The Salina Journal from Salina, Kansas on May 31, 1998 · Page 34
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The Salina Journal from Salina, Kansas · Page 34

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Salina, Kansas
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Sunday, May 31, 1998
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Page 34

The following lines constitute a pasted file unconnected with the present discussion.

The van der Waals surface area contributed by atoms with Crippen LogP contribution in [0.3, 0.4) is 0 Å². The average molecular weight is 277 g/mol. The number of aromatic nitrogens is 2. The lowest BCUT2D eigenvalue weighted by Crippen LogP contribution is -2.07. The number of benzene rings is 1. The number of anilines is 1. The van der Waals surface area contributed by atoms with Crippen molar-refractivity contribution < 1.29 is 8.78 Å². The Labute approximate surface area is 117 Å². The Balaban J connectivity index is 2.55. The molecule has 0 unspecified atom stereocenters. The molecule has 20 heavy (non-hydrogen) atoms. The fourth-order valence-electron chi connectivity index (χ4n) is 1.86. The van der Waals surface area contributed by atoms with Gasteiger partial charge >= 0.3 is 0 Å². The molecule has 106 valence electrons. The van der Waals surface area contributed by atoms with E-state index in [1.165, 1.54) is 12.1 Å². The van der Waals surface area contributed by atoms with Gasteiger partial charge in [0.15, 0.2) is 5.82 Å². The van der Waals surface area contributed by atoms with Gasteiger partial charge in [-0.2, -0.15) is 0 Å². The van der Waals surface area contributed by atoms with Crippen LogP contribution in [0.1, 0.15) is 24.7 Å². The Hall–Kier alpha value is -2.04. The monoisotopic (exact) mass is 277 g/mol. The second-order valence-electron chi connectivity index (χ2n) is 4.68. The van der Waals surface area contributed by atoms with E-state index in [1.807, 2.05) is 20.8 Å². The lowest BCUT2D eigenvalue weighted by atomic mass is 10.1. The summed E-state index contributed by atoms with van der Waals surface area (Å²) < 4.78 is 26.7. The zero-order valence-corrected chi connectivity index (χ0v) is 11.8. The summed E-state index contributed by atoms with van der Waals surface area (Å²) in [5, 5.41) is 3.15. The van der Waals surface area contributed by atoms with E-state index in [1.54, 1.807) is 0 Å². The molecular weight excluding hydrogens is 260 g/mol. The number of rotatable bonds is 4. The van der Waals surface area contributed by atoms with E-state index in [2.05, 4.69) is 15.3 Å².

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D2 SUNDAY. MAY 31. 1998 SPORTS THE SAUINA JOURNAL T HIGH SCHOOL STATE BASEBALL Colgan routs Sylvan for 2-1A crown .Panthers nab seventh istate championship on jstrong pitching, hitting By HAROLD BECHARD The Salina Journal EMPORIA — When you start dis- ; cussing high school baseball tradition in Kansas, few programs can ;match the Panthers of St. Mary's Colgan. And it's getting more difficult to 'do that each year. ; But how the Panthers from Pittsburg won their seventh state championship Saturday evening surprised nearly everyone. > Colgan jumped all over Sylvan for 11 runs in the fourth inning and Southeast rebounds for third After tough 5-4 loss to Silver Lake, Trojans vyhip Central Heights By The Journal Staff TOPEKA — Lance Zurfluh allowed one hit and Kevin Peterson hit two doubles during an eight- run fourth inning as Southeast of Saline hammered Central Heights 14-1 Saturday afternoon in the consolation game of the Class 3A state baseball tournament at Washburn University's Falley Field. Southeast lost to Silver Lake 5-4 in its semifinal game Saturday rolled to a stunning 16-0 victory in the championship game of the Class 2-1A state baseball tournament. The state title was the second straight for Colgan and the third under head coach Mike Watt, who CUttS &-1JI ^ as put his team SE-Sallne 14 C.Heights ' 1 The Trojans, seeded sixth in the tournament, finish the season with a 17-8 record. Southeast opened the tournament with a 2-0 victory over Neodesha on Jimmy White's two- hitter in Friday's rain-delayed quarterfinals. Southeast pounced on fourth- seeded Central Heights (17-5) at the start, scoring five runs in the top of the first inning on two hits, two Central Heights errors, two balks, a fielder's choice, a passed ball, two wild pitches and a walk. Leading 6-1 after three innings, the Trojans blew the game open with the eight-run fourth. Peter- spn had two of the four hits in the inning. Central Heights pitcher Kyle Bentley contributed four walks. . r The game was halted after five ijumings because of the run rule. t "You never know how a team is gjping to come back and play in a consolation game, but we played Tyell," said Southeast coach Dee Kolzow. ; "We told the kids that it would lie easier to handle if we won this last game than it would be to fin- i|h with two straight losses," Kol- zpw said. ^Southeast had nine hits in the game. Zurfluh improved to 3-0 on the season with the victory. ^The Trojans appeared to be Keaded for the championship game, leading Silver Lake 4-1 going into the bottom of the fifth inning of their semifinal matchup. Southeast took a 2-0 lead in the second and scored two more in the fourth. ; But the second-seeded Eagles scored three runs in the fifth when catcher Jason Ross hit a bases-loaded double to tie the game 4-4. Silver Lake scored the winning run in the bottom of the seventh when Peterson overthrew first base, allowing Jason Young to score from second. "We made the untimely mistakes that hurt us," Kolzow said. "But it was a good game. We just came up short." •• Southeast outhit the Eagles 7-4, but committed three errors. Thane Douglas had a double to lead Southeast's offense. '.. Shannon Krueger (4-1) was the winning pitcher in relief after replacing Young, who started. Southeast reliever Regan Ellert- aon took the loss. Ellertson replaced starter Jason Myers in the fjfth inning. Sylvan into the state tournament 11 Colgan 16 times in 13 years. The Panthers have also finished second 10 times overall. "It's the tradition," Watt said. "The kids come up here and expect to win." Colgan, who starts just three seniors, pounded out 16 hits to finish the season 20-5. "They just had one of those games where everything went right," Sylvan coach Mike Weatherman said. "It's like everything we threw, they hit it. You have to congratulate Colgan. They really hit the ball." Weatherman had originally decided to start Clint Meitler in the semifinals against Elkhart — an 8-2 win by Sylvan earlier in the day — but decided instead to go with Darris Meitler, who had pitched four innings the day before against Thayer. "We felt like we had to get to the finals," Weatherman said. "Hindsight is always best, but Clint has been a good pitcher for us. "It was a late decision, but it was cooler this morning and we thought it would be easier for Dar- ris to come back." The Mustangs had no answer for Colgan starter C.J. Bodart or the Panther hitting attack. Bodart, who threw 12 innings in two days for two victories, allowed just two singles in the game, which was stopped in the fifth inning because of the run-rule implemented this year. Offensively, the Panthers had several players lead the way. Luke Huerter was 3 for 3 with a home run and a double; Joe Boman was 3 for 4 with four runs batted in and Ryan Moodie, Adam Duncan and Derek Weber each had two hits. It was a 1-0 game until Colgan scored four times in the third inning and 11 times in the fourth on seven hits, four walks, one Sylvan T PRO BASKETBALL The Associated Press Chicago's Michael Jordan looses control of the ball and falls as he tries to drive around Indiana's Antonio Davis in the final seconds of Game 6 of the Eastern Conference finals Friday. Pacers must win Game 7 in Chicago to claim title Bulls playing in first Game 7 since 1992 when they beat Knicks By CHRIS SHERIDAN The Associated Press CHICAGO — This is the day Michael Jordan has avoided for six years. This is the kind of game Larry Bird always thrived on. Now is the time when the dynasty known as the Chicago Bulls will live or die. Now is the time when the Indiana Pacers will try to overcome their failures of 1994 and 1995. It's Game 7 of the Eastern Conference finals. Win, or go home. "Don't choke," was the advice Bird gave to his Indiana Pacers on Saturday as they prepared to play the biggest game of their careers. Tipoff is 6:40 p.m. GST. Bird went through eight Game EASTERN CONFERENCE FINALS GAME? Indiana at Chicago, 6:40 p.m. (NBC), series tied 3-3 7s as a player with the Boston Celtics, going 6-2. Jordan has played in only two Game 7s, going 1-1, which makes this an unfamiliar precipice he stands upon. This could be his team's expiration date. "They know anything can happen in a Game 7, although they haven't been involved in that many of them," Bird said. "In a Game 7, one ankle twist or someone missing shots they don't usually miss puts pressure on them. "They feel they can win the basketball game because they're back in Chicago and the defending champions. So it's going to be tough. We understand that for us to get where we want to go, we need to play a great game — and I think we will," Bird said. Bird was not with the Pacers in 1994 and 1995 when they lost each time in Game 7 of the conference finals — by four points at New York and by 24 at Orlando. The Bulls haven't played a Game 7 with Jordan on the team since 1992, when they defeated New York by 29 points on the way to their second championship. Jordan has played only one other Game 7 in his career, los- ing to Detroit in 1990 when he was still without a ring. "We're going to win Game 7," Jordan said following Indiana's 92-89 victory Friday night in Game 6. "I don't make promises. I don't even make them to my wife. But we will win Game 7." This will be the first Game 7 of this year's playoffs, and the first in a conference finals since Seattle defeated Utah in 1996. The home team has won every game in this series, although both the Bulls and the Pacers won a game on the opponent's home court during the regular season. Jordan and Scottie Pippen have mostly carried the Bulls, while the Pacers needed a heroic effort from Reggie Miller in Games 3 and 4 and a huge effort from Rik Smits, Dale Davis and Travis Best in Game 6. The Bulls again complained about the officiating following Game 6, especially a non-call when Jordan tripped and fell while driving to the basket with the clock ticking inside five seconds. "It's clear that Mike slipped by himself late in the game," Travis Best said. error and a handful of mental mistakes. "This was totally unexpected," Watt said of the easy win. "A state championship is so hard to get, and to get them back to back is unbelievable." Weatherman, who has coached Sylvan to a pair of state football championships in the last three years, was impressed. "We didn't play defense ... we didn't help Clint at all out there," Weatherman said. "But Colgan has a great program. Look at that tradition. They have one of the best programs, as far as tradition, in the state." Darris Meitler pitched all seven innings in the semifinal game against Elkhart, allowing two runs and six hits. The day before against Thayer, the senior right-hander threw no-hit ball for four innings. "And to think he did not get selected to the all-state game," Weatherman said. "That kid threw 11 innings in the tournament and gave up two runs." In the semifinals, the game was scoreless until the bottom of the fourth inning when Sylvan scored six times to take control. Conrad Wehrman opened the inning with a walk and scored. Nicholas Ringler singled home John Wiese before the Mustangs loaded the bases for Justin Keller. The Sylvan junior blasted a grand slam over the center-field wall to give the Mustangs a six-run advantage. Great Bend reigns in 5A Panthers turn back Fort Scott behind solid pitching from Loomis By HUEY COUNTS The Salina Journal When pitcher Tommy Loomis scooped up the sharp grounder off the bat of Adam LaRoche he didn't hesitate before running toward first base. On an evening when errors seemed the norm, Loomis wasn't about to risk the throw for what would be the final out in Great Bend's 6-2 victory against Fort Scott in the Class 5A state championship game. - *t«*BII Not that ,,.<**» 6* Loomis was apt Great Bend 6 to put the ball anywhere but FortScott squarely in the first baseman's glove. After all, he'd just spent 6 % innings sticking his pitches pretty much where wanted in Saturday's season-ending game at Dean Evans Stadium. "I wanted to run it all the way (to first)," the grinning Loomis said. "I was not going to let go of the ball." After he crossed the first base bag, though, keeping a grip on the ball was another story. It's a bit hard to do when you're buried under celebrating teammates and coaches. "He did an excellent job," said the Panthers' Jamie Rusco of Loomis, who limited the top-seeded Tigers to four hits, just two after the third inning. Pretty good stuff for a guy who had pitched just two innings — those coming in Saturday afternoon's thrilling 8-6 semifinal victory against Wichita Bishop Carroll — after missing the past three weeks because of sore ribs. "I felt great," said Loomis, who tossed the sixth and seventh innings to gain the victory against Carroll. "I felt like it was the beginning of the season." The Panthers needed Loomis' strong effort because they never really solved Fort Scott starter Matt Lancaster. The tall southpaw opened with three shutout innings before Great Bend took advantage of four Tiger errors to push across five runs in the fourth to jump on top 5-2. Great Bend did pick up two hits in the inning, both on fly balls that Fort Scott's center and right fielders lost in the sun. "The sun was pretty brutal out there," said Great Bend left fielder Jeff Dunlap. "The center fielders and right fielders had a tough jbb^'' Fort Scott (19-4) scored once in the first and third innings for a 2-0 cushion. Josh Vanderpool led off the game with a walk, moved to third on Mike Townsend's single and scored on a double-steal. In the third, Townsend singled and later scored on a base hit by LaRoche. But the Tigers, who blasted three homers in its 4-0 semifinal win against Arkansas City, never seriously threatened again as Loomis was able to get the leadoff batter out in each of the final four innings. "I just wanted to come out and challenge them and make them hit the ball," said Loomis, who fanned six and walked three to finish his senior season 6-1. "I had a few (butterflies) at the start, but I had confidence in what I could throw and I had confidence in my teammates." In the pivotal fifth inning, a walk and an error put two runners oh and Rusco at the plate. Rusco lifted a high fly into right-center field that Vanderpool, the right fielder, couldn't find, allowing one run to score and Rusco to reach second. Lancaster walked Pat Garrett and when he then tried to pick Garrett off, his throw sailed past LaRoche. LaRoche tried to gun down Garrett at second, but his throw hit LaRoche in the back and careened into left field. Two runs scored on the play as Great Bend went ahead 3-2. Aaron Rowe then hit a pop fly into right-center and, again, Vanderpool was unable to locate the ball, allowing Garrett to score. Ryan Hickel followed with an easy fly to straight center that Billy Page simply dropped as another run crossed the plate. Great Bend (18-7) tacked on a final tally in the seventh. Chad Rea, who had walked, scored on the last of the Tigers' six innings, this one by third baseman Josh Regan. • ARKANSAS CITY 21, BISHOP CARROLL 4 — In the third- place game, Arkansas City sent 17 players to the plate and scored 13 runs in the first inning against Carroll (17-8) Arkansas City (17-8) had eight hits in the explosion, including a home run and double by Garrett Gilmore, triples by Tanner Welch and Jacob Hocker and a double by Michael Hayes. Gilmore finished, with three hits and five of his teammates had two each. Cline, Hulteen lead Four Ball By The Journal Staff Matt Cline and Mike Hulteen shot a two-under par 68 Saturday at the Salina Municipal Golf Course to maintain a two-shot lead in the Saline County Four-Ball Tournament. The tournament concludes today at the Elks Country Club, starting at 7:30 a.m. Cline and Hulteen take a 7-under par, 134 total into the final round and lead a group of six teams who within six strokes of the leads. Former champion Bob Vidrick- sen teamed with Salina Central golfer Tyler Alt for 69 on Saturday for a 136 total and second place. Defending champions Don Vandegrift and Steve Brown shot a 3- under 67 for a 137 total and third place. .,','.', Saturday's best score was posted by the father-son team of Bill and Jeff Knox, who carded a four-under-par 66, lifting them into eighth place after opening with a 75. Winners will be crowned in six flights with the final groups teeing off at 1:50 p.m. Chris Vogel won the Computer- Land Shootout held Saturday evening at Salina Municipal. Steve Brown was second and Darran Neuschafer was third Agent says Chiefs, Rison close to agreement on multiyear extension on contract Bu Tho Asftn/^latoH Droeo nin&RaHH^^E^sR^&i ID «<-.»« n ».-i TT^JJ «TXT_ i i____ii , i , -,-, „.. , .. By The Associated Press \ KANSAS CITY, Mo. — Wide receiver Andre Rison and the Kansas City Chiefs are close to agreement on a multi-year exten- sapn of his contract, Rison's agent aaid. I The 31-year-old star wants to re- ipain with the Chiefs beyond this season "if he can," agent Charles Tucker said. RISON Rison and Tucker met Thursday with Carl Peterson, the Chiefs' president and general manager, and his assistant, Denny Thum. "We're in a situation where we can map things out," Tucker said Friday. "We had a good lunch, but not dessert." Rison signed a two-year contract with the Chiefs last summer after being released by the Green Bay Packers. He's scheduled to make $1 million with Kansas City this season. "Andre came to the conclusion that he wants to stay in Kansas City if he can," Tucker said. "He felt comfortable with the fans of Kansas City, and said, 'They treated me royally, even before I came and got my Pro Bowl status back. I owe them something for that.' "And he's very fond of the coach and the organization," Tucker said. "He'll probably give up the possibility of becoming a free agent, and probably lose a couple of dollars, but hopefully make up for it doing off-the-field stuff." As a five-time Pro Bowler, Rison could expect strong interest and high-dollar offers as an unrestricted free agent after the upcoming season if he doesn't make a new deal with the Chiefs. Tucker pointed to the five-year, $21 million deal that Yancey Thigpen got from Tennessee, and the $16.4 million, four-year contract that Bert Emanuel signed with Tampa Bay. During the off-season, the Chiefs signed free agent wide receiver Derrick Alexander to a five-year contract worth slightly more than $17 million. Rison ranked seventh in the AFC last season with 72 catches, seven fewer than Thigpen but more than Alexander and Emanuel. "It's hard to put a real value pn what Andre should get," Tucker said. "Looking at all those, you have to do something very good to take care of Andre."